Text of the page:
One by one, the three men from the same close-knit community took their own lives.

Their deaths spanned a two-year stretch starting in mid-2015 and shook the village of Georgetown, Ohio, about 40 miles southeast of Cincinnati.

All of the men were in their 50s and 60s.

All were farmers.

Heather Utter, whose husband’s cousin was the third to die by suicide, worries that her father could be next. The longtime dairy farmer, who for years struggled to keep his operation afloat, sold the last of his cows in January amid his declining health and dwindling finances. The decision crushed him.

A barn sits in a field once worked by Charlie Utter's cousin, a farmer who died by suicide in July 2017, Tuesday, March 3, 2020 in Georgetown, Ohio. [Joshua A. Bickel/Dispatch]

A barn sits in a field once worked by Charlie Utter’s cousin, a farmer who died by suicide in July 2017, Tuesday, March 3, 2020 in Georgetown, Ohio. [Joshua A. Bickel/Dispatch]

“He’s done nothing but milk cows all his life,” said Utter, whose father declined to be interviewed.

“It was a big decision, a sad decision. But at what point do you say enough is enough?”

American farmers produce nearly all of the country’s food and contribute some $133 billion annually to the gross domestic product.

But U.S. farmers are saddled with near-record debt, declaring bankruptcy at rising rates and selling off their farms amid an uncertain future clouded by climate change and whipsawed by tariffs and bailouts.

For some, the burden is too much.

Farmers are among the most likely to die by suicide, compared with other occupations, according to a January study by the Centers for Disease Control and Prevention. The study also found that suicide rates overall had increased by 40% in less than two decades.

The problem has plagued agricultural communities across the nation, but perhaps nowhere more so than the Midwest, where extreme weather and falling prices have bludgeoned dairy and crop producers in recent years.

Three farmers took their own lives in a two-year span in Georgetown, Ohio, about 40 miles from Cincinnati.JOSHUA A. BICKEL, THE COLUMBUS DISPATCH

More than 450 farmers killed themselves across nine Midwestern states from 2014 to 2018, according to data collected by the USA TODAY Network and the Midwest Center for Investigative Reporting. The real total is likely to be higher because not every state provided suicide data for every year and some redacted portions of the data.

The deaths coincide with the near-doubling of calls to a crisis hotline operated by Farm Aid, a nonprofit agency whose mission is to help farmers keep their land. More than a thousand people dialed the number in 2018 alone, said spokeswoman Jennifer Fahy.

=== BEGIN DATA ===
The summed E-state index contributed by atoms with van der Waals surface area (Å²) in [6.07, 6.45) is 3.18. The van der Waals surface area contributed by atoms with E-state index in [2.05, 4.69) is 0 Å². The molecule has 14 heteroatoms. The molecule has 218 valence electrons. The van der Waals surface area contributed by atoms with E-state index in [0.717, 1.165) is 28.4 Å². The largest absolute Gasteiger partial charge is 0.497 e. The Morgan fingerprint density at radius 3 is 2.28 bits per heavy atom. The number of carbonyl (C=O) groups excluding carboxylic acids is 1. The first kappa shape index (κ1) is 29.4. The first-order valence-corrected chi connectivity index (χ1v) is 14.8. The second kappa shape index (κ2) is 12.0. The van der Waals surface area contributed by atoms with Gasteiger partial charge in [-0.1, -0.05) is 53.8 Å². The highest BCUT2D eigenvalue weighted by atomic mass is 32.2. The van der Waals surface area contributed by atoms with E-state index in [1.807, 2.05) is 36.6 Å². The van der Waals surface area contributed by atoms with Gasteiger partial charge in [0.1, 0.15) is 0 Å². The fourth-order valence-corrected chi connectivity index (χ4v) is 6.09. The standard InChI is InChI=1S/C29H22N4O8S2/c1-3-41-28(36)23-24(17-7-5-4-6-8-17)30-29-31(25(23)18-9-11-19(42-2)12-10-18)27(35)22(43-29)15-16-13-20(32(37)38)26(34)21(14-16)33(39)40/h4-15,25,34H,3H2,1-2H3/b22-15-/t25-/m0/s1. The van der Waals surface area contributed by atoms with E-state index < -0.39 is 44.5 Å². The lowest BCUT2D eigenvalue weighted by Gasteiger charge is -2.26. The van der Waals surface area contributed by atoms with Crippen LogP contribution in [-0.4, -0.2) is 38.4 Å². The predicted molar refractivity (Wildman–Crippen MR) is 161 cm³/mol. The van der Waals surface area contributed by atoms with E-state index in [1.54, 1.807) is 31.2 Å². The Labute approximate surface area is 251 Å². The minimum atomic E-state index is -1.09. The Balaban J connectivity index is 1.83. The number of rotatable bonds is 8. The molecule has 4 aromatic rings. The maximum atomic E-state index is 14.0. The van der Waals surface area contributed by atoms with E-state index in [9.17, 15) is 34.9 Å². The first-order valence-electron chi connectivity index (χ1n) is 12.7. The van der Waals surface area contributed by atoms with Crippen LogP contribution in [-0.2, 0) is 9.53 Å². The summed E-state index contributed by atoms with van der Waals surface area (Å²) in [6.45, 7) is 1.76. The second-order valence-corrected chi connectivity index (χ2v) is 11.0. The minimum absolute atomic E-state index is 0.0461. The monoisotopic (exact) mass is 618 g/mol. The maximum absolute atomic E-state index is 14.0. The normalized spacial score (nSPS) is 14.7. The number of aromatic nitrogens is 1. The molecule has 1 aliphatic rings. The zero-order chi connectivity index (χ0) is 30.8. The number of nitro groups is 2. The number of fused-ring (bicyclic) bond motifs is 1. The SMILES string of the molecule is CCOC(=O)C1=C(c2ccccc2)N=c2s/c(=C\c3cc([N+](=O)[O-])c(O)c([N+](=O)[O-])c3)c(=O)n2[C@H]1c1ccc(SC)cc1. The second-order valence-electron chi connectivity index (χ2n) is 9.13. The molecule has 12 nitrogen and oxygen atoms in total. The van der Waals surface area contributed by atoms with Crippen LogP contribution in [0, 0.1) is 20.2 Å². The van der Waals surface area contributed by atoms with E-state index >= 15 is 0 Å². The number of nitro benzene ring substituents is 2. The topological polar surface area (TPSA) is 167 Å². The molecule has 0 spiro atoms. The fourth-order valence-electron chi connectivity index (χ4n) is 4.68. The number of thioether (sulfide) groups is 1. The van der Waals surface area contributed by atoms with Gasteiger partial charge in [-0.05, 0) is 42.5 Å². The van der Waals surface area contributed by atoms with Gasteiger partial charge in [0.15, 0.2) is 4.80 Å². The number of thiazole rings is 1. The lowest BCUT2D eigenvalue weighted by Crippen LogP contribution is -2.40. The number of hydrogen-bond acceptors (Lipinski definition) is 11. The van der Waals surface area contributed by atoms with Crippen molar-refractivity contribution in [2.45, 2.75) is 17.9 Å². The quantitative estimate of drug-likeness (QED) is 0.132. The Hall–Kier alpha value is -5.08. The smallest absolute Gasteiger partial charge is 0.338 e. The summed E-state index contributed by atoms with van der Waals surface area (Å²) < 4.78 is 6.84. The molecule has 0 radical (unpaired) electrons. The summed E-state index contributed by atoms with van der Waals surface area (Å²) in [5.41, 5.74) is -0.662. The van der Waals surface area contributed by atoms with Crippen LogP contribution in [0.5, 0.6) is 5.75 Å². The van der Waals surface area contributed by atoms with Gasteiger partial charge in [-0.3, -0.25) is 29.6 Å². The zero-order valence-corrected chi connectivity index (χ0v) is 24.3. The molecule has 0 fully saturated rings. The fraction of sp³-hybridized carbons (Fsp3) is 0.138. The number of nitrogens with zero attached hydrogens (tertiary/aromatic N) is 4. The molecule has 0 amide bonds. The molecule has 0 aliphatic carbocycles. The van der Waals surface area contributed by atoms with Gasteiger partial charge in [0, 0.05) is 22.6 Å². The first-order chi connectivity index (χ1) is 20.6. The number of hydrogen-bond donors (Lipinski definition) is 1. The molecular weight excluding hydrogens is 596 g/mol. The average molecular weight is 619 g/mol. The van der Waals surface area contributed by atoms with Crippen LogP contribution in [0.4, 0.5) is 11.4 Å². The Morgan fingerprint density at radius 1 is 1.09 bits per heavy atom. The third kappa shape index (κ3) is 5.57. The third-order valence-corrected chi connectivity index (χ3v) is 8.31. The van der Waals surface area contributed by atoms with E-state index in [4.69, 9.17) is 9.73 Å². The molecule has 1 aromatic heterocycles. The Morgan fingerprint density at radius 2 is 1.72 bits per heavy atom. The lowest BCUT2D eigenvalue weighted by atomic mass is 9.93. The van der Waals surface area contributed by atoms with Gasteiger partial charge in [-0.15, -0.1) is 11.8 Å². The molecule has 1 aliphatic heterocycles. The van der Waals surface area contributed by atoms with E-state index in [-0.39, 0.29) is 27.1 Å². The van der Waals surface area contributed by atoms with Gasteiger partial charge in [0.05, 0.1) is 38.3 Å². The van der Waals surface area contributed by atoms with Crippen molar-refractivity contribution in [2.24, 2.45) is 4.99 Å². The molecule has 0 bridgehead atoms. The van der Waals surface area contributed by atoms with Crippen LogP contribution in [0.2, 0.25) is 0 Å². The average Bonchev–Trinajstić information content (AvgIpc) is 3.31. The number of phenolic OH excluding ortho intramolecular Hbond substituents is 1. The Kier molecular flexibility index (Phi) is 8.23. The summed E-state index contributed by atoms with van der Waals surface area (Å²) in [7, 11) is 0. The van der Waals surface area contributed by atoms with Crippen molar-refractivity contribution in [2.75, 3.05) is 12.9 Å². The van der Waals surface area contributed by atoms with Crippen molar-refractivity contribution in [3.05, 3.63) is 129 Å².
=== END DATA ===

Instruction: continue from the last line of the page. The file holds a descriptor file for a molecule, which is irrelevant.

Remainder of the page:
Even the $28 billion in federal aid provided by the Trump administration over two years wasn’t enough to erase the fallout from the trade war with China, many farmers said.

It’s not the first time that Washington’s efforts to help farmers have fallen short.

Nathan Brown overcame his own depression and now advocates for better access to mental-health care for other farmers near his home in Hillsboro, Ohio.JOSHUA A. BICKEL, THE COLUMBUS DISPATCH

In 2008, Congress approved the Farm and Ranch Stress Assistance Network Act to provide behavioral health programs to agricultural workers via grants to states.

But it appropriated no money for the legislation until last year — more than one decade and hundreds of suicides later.

Some of the first four pilot programs awarded funding still have not seen any money.

“Farmers, ranchers and agriculture workers are experiencing severe stress and high rates of suicide,” said U.S. Sen. Tammy Baldwin, D-Wisconsin, who sponsored the bipartisan bill to fund the initiative. “Unfortunately, Washington has been slow to recognize the challenges that farmers are facing.”

Reporters spoke to more than two dozen farmers, mental health professionals and other experts across the Midwest who said the problem needs attention now.

Devastating economic events on their own do not cause suicides, experts said, but can be the last straw for a person already suffering from depression or under long-term stress.

“We like to identify something as the cause,” said Ted Matthews, a psychologist who works exclusively with farm families in Minnesota. “Right now, they talk about commodity prices being the cause, and it’s definitely a cause, but it is not the only one by any stretch.”

Case in point: After her family shuttered the dairy farm, Utter said, it relieved the immediate pressures — including those on her sister and brother-in-law, who helped milk her father’s cows daily despite their own full-time jobs.

But it created a different kind of stress for her father, said Utter, who serves as the Ohio Farm Bureau’s director for a four-county region including Georgetown.

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